The left’s attempts to disqualify former President Donald Trump from continuing his 2024 presidential campaign against President Joe Biden has hit a roadblock in Michigan.
Michigan Secretary of State Jocelyn Benson (D) recently argued that the former president should be barred from appearing on her state’s primary ballot due to the Jan. 6, 2021, Capitol protests.
She cited Section Three of the 14th Amendment, also known as the “Insurrection Clause,” which states that any individual who has taken an oath of office and has “engaged in insurrection,” should not hold public office.
Benson’s efforts to prevent the former president from appearing on Michigan’s electoral ballot in 2024 proved ineffective.
Michigan Court of Claims Judge James Robert dealt a blow to Benson and the Democratic Party’s anti-Trump efforts, ruling that Benson does not have the authority to remove a presidential candidate from appearing on her state’s primary ballot.
Instead, Robert said that only one institution in the U.S. could bar the former president from becoming president again: Congress.
States do not have the authority to dictate who’s eligible for federal elections https://t.co/C6zHpYBYee
— Mr. Nobody🇺🇸🇺🇸🇺🇸 (@BigTasty50) November 12, 2023
Robert said Congress has the authority to disqualify a political candidate under Section Three of the 14th Amendment, adding that the legislative body “possesses the broader ‘proactive’ power to decide how to apply Section 3 in the first instance,” as reported by Breitbart News.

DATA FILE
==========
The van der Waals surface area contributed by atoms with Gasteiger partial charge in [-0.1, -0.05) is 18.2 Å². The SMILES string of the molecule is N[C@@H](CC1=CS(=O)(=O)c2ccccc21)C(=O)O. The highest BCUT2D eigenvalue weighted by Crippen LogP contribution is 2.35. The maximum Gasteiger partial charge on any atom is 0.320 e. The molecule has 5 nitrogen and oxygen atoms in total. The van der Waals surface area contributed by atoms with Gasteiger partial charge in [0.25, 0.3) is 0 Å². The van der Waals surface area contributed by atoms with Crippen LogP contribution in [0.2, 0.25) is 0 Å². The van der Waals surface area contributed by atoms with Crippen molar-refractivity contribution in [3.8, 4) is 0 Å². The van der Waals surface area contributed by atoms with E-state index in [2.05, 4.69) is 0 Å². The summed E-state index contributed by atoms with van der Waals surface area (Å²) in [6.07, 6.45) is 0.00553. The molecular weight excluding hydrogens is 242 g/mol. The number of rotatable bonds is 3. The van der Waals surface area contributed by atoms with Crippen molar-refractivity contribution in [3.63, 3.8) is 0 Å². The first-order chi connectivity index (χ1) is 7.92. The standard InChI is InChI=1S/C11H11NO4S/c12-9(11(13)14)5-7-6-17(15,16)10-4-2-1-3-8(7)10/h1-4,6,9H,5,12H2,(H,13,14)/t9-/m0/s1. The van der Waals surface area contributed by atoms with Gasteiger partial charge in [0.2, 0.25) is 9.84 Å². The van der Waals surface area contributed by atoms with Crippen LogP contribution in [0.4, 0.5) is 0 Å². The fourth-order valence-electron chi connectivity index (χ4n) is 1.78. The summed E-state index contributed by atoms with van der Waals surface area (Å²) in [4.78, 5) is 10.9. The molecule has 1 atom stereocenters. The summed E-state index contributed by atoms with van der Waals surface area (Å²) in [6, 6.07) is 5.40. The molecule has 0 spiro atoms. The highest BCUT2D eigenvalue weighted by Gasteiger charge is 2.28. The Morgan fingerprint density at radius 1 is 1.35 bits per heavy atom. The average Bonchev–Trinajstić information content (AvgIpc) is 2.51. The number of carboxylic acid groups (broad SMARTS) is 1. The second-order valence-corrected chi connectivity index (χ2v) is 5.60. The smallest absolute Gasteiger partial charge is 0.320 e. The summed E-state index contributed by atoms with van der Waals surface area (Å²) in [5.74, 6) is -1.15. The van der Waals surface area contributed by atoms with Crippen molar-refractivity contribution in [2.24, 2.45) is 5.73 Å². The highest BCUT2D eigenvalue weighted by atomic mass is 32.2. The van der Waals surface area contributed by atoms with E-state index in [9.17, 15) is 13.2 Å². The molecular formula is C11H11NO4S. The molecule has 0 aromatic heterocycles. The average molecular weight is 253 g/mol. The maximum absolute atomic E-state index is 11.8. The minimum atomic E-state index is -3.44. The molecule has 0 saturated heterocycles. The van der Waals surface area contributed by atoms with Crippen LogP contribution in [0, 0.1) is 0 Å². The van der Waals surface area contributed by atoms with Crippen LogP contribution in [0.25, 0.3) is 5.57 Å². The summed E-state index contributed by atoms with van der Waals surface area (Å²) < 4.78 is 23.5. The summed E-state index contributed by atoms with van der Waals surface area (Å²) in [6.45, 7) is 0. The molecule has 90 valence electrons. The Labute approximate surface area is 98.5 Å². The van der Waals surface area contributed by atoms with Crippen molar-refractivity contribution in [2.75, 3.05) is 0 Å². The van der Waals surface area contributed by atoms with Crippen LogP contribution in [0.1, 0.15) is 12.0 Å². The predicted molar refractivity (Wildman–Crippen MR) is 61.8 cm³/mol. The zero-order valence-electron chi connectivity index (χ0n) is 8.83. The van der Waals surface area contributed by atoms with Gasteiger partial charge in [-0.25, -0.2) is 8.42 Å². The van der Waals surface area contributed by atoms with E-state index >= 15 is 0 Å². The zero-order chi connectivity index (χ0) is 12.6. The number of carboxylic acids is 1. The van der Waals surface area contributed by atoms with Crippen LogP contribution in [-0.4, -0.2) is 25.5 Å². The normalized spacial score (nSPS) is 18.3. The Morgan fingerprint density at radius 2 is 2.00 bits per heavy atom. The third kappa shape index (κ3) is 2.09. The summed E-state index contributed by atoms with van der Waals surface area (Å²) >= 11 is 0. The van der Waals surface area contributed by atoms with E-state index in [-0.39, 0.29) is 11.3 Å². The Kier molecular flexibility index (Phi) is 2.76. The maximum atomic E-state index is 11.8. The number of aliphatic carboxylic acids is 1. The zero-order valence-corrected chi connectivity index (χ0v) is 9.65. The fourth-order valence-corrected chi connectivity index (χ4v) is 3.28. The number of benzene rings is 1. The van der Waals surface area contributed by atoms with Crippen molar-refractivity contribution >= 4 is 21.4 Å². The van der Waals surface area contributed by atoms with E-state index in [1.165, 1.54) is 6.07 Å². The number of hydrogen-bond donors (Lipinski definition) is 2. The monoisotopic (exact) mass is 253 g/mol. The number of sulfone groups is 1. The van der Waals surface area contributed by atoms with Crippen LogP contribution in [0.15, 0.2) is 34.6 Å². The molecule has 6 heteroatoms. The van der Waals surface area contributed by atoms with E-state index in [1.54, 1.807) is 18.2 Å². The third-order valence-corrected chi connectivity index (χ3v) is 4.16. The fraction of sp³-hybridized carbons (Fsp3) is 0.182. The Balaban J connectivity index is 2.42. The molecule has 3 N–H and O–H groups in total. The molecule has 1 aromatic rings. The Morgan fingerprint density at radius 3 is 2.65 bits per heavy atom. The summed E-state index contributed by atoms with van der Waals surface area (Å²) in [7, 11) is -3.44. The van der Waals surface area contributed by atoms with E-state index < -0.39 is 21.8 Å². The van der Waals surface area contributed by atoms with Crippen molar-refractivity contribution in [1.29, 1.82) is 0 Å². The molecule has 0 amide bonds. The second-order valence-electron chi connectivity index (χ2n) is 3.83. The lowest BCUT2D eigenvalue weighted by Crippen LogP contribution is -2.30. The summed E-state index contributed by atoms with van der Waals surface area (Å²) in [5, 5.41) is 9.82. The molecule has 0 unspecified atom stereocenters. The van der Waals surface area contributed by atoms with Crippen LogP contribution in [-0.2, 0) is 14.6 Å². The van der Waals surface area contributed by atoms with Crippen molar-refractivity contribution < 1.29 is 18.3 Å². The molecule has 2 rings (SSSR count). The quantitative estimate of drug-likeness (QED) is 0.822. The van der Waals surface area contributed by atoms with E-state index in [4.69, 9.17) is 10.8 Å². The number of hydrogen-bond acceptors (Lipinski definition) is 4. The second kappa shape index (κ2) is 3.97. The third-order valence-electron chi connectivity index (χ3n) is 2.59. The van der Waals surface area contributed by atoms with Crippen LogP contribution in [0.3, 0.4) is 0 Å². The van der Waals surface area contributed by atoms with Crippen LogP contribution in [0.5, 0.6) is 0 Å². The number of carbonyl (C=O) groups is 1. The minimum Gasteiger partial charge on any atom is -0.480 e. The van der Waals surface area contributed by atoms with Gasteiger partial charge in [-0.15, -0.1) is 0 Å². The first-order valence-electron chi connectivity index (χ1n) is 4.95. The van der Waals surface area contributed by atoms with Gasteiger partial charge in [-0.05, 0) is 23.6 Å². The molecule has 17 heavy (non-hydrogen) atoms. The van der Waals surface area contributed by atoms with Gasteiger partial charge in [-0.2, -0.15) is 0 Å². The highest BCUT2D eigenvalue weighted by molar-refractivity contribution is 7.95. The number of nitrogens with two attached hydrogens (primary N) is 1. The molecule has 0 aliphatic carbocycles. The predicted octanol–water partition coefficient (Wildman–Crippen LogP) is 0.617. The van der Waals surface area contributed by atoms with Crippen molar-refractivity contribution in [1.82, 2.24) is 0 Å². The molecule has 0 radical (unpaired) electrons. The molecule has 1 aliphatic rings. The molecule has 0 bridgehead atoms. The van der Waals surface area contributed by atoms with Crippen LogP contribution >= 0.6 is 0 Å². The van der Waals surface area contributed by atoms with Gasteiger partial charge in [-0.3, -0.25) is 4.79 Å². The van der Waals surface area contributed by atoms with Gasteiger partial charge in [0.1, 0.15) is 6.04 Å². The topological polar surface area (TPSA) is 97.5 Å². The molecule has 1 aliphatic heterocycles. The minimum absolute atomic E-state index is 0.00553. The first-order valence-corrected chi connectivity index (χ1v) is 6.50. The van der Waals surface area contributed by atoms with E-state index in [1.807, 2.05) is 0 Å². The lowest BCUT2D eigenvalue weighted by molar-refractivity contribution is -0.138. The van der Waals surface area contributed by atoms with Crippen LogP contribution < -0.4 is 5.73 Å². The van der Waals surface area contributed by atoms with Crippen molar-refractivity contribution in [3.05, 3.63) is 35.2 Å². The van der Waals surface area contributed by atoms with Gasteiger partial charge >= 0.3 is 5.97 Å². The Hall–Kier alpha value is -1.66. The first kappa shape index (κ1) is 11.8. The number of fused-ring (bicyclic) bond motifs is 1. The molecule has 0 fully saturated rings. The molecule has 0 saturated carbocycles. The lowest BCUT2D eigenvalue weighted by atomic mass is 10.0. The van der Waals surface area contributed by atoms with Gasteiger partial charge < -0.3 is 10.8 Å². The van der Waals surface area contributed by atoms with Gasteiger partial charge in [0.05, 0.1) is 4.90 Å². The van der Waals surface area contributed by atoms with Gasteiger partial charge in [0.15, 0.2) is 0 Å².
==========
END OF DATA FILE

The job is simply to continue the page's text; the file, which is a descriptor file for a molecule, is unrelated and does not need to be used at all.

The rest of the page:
Trump is also facing investigations by Democratic politicians in Colorado and Minnesota, who are using the “Insurrection Clause” against the former president to prevent the possibility of him reaching the White House in 2025.
The recent ruling in Michigan comes after Democrats have filed numerous lawsuits against Trump over the then-president’s actions during the 2021 Capitol protests.
Notably, House Democrats impeached Trump in 2021, weeks after the former president had left office.
Trump’s legal team, along with conservatives across America, have argued that the former president’s actions on Jan. 6, 2021, do not resemble him engaging in so-called “insurrection.”
The former president’s attorneys have also said that the 14th Amendment does not apply to presidents, considering that such a prestigious position is not mentioned in its text and the oath mentioned in the amendment is not like the presidential one.
“While the Trump campaign welcomes these dismissals in Michigan and anticipates the future dismissals of the other 14th Amendment cases, we are most focused on once again winning the great state of Michigan and the re-election of President Trump next year,” a spokesperson for the Trump campaign, Steven Cheung, said.